“Today, Grover Zampa Vineyards has over 81 hectares of their own vines, along with long-term contracts with farmers to supply grapes to their processing plants in Bangalore and Nashik,” explains Sumit Jaiswal, assistant vice president of marketing and exports. Being the country’s oldest winery comes with a lot of firsts. They were the first to use an optical sorting machine that easily separates out the best grapes for fermentation, and they are one of the few wineries that make use of concrete tanks for fermentation, and clay amphorae and enormous wooden vats called foudres, for ageing.
It’s these initiatives that have set Grover Zampa apart, allowing them to win more than 171 awards since 2013. At the company’s sprawling winery, the rugged Nandi Hills serve as a perfect backdrop for the symmetrical rows of verdant green vines. Their guided tours delve deep into the winemaking process, offering insight into the region’s terroir as well as recommendations on wine pairings, especially with Indian cuisine.
India’s first wine for a cause
Turning off the Bangalore-Mysore highway, a scenic drive down a 4km stretch of winding countryside road takes you to Kādu. Once inside, a paved brick walkway lined with repurposed oak barrels leads towards an airy, glass-enclosed tasting room where visitors sample wines from Sula Vineyards. The winery is also home to Epulo Vineyard Restaurant, where the menu is curated to match Sula wines.
Beyond the wining and dining, Sula has its sights set on a higher purpose. In 2017, the company – currently India’s largest producer and exporter of wine – purchased a lush 4-hectare estate just 69km southwest of Bangalore. Renaming it Kādu, which means “wild” in Kannada, the winery now focuses on four varietals all made exclusively in Karnataka with a single mission: tiger conservation.
Years of poaching and habitat destruction have left India’s tigers vulnerable. According to the Wildlife Institute of India and the National Tiger Conservation Authority, India’s tiger population dropped to just 2,226 tigers left in the wild in 2014. Though the population count has since grown to 2,967, there are still only an estimated 524 tigers in the state of Karnataka, a number Sula is keen to see rise.
“Sula contributes INR5 (S$0.09) of proceeds from each Kādu bottle sold towards tiger conservation efforts in Karnataka,” shares 33-year-old assistant manager, Vinod Asok. By partnering with Sanctuary Nature Foundation, a non-profit organisation dedicated to wildlife protection in India, they’re able to support conservation efforts in Karnataka’s Bhadra Tiger Reserve. Sula also supports the efforts undertaken by Vanodaya Wildlife Trust – from awareness campaigns to patrols that help mitigate poaching activities in Cauvery Wildlife Sanctuary.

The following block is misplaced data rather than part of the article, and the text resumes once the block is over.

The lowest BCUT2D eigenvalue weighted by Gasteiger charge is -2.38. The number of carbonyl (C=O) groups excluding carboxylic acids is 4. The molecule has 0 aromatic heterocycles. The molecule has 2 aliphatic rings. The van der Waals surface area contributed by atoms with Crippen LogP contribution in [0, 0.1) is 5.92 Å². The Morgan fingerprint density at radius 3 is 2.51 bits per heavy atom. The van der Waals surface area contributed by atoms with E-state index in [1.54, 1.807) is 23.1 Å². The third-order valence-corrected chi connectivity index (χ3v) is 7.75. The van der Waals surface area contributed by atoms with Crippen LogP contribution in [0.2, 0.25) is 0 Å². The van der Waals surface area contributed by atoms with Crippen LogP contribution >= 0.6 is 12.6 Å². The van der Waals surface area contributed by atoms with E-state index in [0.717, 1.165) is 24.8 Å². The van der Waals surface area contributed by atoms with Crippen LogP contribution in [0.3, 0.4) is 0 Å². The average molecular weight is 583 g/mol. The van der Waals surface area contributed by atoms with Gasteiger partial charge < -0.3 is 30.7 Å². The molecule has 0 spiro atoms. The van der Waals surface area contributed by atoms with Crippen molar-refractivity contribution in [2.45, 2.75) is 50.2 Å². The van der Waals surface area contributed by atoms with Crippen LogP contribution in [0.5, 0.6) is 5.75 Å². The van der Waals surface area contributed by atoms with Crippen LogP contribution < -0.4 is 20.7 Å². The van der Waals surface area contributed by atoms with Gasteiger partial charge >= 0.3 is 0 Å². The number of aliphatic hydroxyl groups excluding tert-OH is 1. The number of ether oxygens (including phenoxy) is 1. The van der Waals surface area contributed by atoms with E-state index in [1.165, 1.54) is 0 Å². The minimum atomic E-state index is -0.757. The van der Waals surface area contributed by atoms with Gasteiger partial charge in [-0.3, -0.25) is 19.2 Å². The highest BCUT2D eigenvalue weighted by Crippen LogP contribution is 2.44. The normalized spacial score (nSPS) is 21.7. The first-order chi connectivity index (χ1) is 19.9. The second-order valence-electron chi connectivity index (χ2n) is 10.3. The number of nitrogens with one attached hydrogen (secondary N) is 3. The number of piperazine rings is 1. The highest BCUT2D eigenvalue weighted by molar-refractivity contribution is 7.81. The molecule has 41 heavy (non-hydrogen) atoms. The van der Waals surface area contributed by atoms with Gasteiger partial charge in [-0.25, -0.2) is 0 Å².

India’s first female-owned boutique winery
Since the 2013 launch of their first wine, Deva, SDU Winery in Nandi Hills has been making waves in the winemaking scene, thanks to the vision of founder Shambhavi Hingorani and Italian winemaker Andrea Valentinuzzi.
While many other Indian wineries employ contract farmers to source their grapes from across the country’s wine-growing regions, Hingorani has made it a point to do just the opposite. “Growing grapes at our own vineyards has allowed us to focus on quality and keep things consistent,” shares the taciturn 46-year-old. Because of the region’s temperate climate and the red, limestone-rich soil, which more efficiently retains water, SDU Winery is able to grow a number of different varietals on site.
“India’s wine market is still growing. We have a lot of new wine drinkers coming into the market, so we try and keep it very palatable for them,” Hingorani explains. “But at the same time, we make sure our wines are enjoyed by connoisseurs as well.” Their 2012 Reserva Syrah, a medium-bodied red, was voted India’s best wine in the 2014 Selection of India’s Finest Wines competition by the Mumbai Wine Club.
Guests at the winery get to take part in year-round experience-based activities such as grape stomping. In fact, this is one of the main activities that has helped them attract new customers who are curious to learn more about the winemaking process. In the future, the winery also plans on hosting open-air vineyard brunches.
2 city bars for a sip of rum
Located on the hotel’s 21st floor, this chic lounge overlooks the city skyline. They focus on artisanal cocktails, such as the Namaskara, made with tender coconut aged rum, while the Mohan 88 is named after the brewer who put Old Monk Rum on the liquor map.
While diners may come for the moreish Cantonese cuisine, what brings them back is the restaurant’s creative craft cocktails. Crowd favourites include the Chinese Love Potion, made with white rum, and homemade rose and vanilla syrup.
To learn more about Singapore Airlines flights to Bangalore, visit singaporeair.com.
SEE ALSO: Wines from the Bordeaux region
This article was originally published in the April 2020 issue of Silkwinds magazine